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'The Nap' review: Snooker's the game, and laughs land in the pocket

Ben Schnetzer, left, and Max Gordon Moore star

Ben Schnetzer, left, and Max Gordon Moore star in "The Nap," Richard Bean's wacky comedy about snooker. Photo Credit: Joan Marcus

WHAT "The Nap"

WHEN | WHERE Through Nov. 11, Manhattan Theatre Club’s Samuel J. Friedman Theatre, 261 W. 47th St.

INFO From $79, 212-239-6200, telecharge.com

BOTTOM LINE Richard Bean's slapstick comedy about, of all things, snooker.

One of my father's favorite words was snooker. He used it to mean tricked, as in “You snookered me into letting you stay out past midnight.” Alternative definitions include being exhausted, and an urban slang dictionary suggests some off-color sexual connotations.

But the snooker that’s the focus of Richard Bean's slow-build comedy "The Nap" at Manhattan Theatre Club is a game Brits consider something of a national sport. It’s similar to pool, yet the distinctions are so complex that explanations bog down the first scene to the point that audiences might be inclined to act on the play's title — though in this context the word refers to the surface of the snooker table, which in high-stakes games appears to require significant attention.        

Anyway, Dylan Spokes, portrayed with studious self-righteousness by Ben Schnetzer (who must have spent hours with a snooker coach in that he rarely misses a shot), is a promising young contestant getting ready for the approaching world championships. Highly focused and intense about the integrity of the sport, he has his life is turned upside down by a couple of officials who have questions about match fixing.

A zany cast of characters enters the fray — Bean is, after all, the playwright who gave us the hysterical "One Man, Two Guvnors." There’s Dylan’s dad (John Ellison Conlee), a reformed bank robber and drug dealer, his dubiously intentioned mom (Johanna Day), his manic manager (Max Gordon Moore) and the oddly refreshing transgender mobster known as Waxy Bush (Alexandra Billings, one of my faves from "Transparent").  And in the last scene we get a real-life snooker player — Ahmed Aly Elsayed, a four-time U.S. champion.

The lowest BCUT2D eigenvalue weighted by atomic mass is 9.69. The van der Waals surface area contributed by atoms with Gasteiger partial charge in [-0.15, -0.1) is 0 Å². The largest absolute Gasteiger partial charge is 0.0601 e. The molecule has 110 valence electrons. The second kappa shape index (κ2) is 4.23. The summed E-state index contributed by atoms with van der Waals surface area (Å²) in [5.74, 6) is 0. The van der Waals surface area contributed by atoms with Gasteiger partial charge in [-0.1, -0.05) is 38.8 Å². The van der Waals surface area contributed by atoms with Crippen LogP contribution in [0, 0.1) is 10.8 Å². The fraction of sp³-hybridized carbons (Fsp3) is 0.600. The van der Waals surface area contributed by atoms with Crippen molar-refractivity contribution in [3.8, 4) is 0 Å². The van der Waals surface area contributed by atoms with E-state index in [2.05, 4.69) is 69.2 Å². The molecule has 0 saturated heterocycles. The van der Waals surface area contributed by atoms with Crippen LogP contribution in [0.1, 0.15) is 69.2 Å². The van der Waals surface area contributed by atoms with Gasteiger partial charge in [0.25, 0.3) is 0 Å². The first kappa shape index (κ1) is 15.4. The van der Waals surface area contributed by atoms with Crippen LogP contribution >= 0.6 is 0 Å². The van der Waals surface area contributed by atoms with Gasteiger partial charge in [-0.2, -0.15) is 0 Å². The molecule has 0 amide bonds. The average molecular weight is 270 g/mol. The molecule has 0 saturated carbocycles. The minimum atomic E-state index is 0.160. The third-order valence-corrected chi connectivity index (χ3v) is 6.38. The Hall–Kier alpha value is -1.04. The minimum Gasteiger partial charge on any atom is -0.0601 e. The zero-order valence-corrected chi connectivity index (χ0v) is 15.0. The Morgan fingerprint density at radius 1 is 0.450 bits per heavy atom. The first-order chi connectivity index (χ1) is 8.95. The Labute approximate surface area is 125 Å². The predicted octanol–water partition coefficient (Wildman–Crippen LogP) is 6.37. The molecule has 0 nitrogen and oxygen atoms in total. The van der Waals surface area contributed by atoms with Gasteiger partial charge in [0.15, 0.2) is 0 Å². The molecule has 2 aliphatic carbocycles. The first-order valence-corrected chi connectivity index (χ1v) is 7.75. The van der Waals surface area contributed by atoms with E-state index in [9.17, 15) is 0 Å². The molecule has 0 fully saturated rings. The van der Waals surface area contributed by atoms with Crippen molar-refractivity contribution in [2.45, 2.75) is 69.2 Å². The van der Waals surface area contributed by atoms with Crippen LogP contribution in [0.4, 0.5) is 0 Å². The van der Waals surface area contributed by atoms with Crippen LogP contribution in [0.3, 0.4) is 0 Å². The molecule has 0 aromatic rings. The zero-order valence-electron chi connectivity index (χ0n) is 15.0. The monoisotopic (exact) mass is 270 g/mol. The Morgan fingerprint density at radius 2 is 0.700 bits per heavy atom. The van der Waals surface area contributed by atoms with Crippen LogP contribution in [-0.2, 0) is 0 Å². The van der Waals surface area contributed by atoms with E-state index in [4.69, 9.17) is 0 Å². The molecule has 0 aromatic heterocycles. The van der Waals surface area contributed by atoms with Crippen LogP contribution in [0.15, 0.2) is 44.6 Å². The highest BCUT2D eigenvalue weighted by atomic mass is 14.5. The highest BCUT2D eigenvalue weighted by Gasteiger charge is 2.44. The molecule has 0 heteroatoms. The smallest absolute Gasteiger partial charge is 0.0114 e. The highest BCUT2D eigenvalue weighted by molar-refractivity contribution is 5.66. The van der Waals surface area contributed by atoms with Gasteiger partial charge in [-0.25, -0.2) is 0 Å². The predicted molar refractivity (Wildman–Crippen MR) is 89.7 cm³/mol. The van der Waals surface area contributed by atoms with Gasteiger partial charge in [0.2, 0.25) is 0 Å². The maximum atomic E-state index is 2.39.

The comedy can border on mean ("Women can be violent. Joan of Arc. Medea. Naomi Campbell.") but mostly it's laugh-out-loud wacky. Director Daniel Sullivan should have streamlined that interminable first scene, but he has a sure hand with the insane goings-on post intermission, at least if this kind of slapstick humor is your cup of tea. As David Rockwell's masterful set transitions from ramshackle legion hall to Waxy's over-the-top country house (the rhinestoned taxidermy is a hoot) to the high-tech set from which the snooker finals will be telecast, promises are made and broken, relationships are consummated and broken, and blood is spilled. Or is it?

You're never quite sure where this cross between sitcom and B-movie thriller is going as it works to its twisty conclusion. All of which brings me back to my father's definition of snooker. And without giving too much away, let’s just say he had it right all along.

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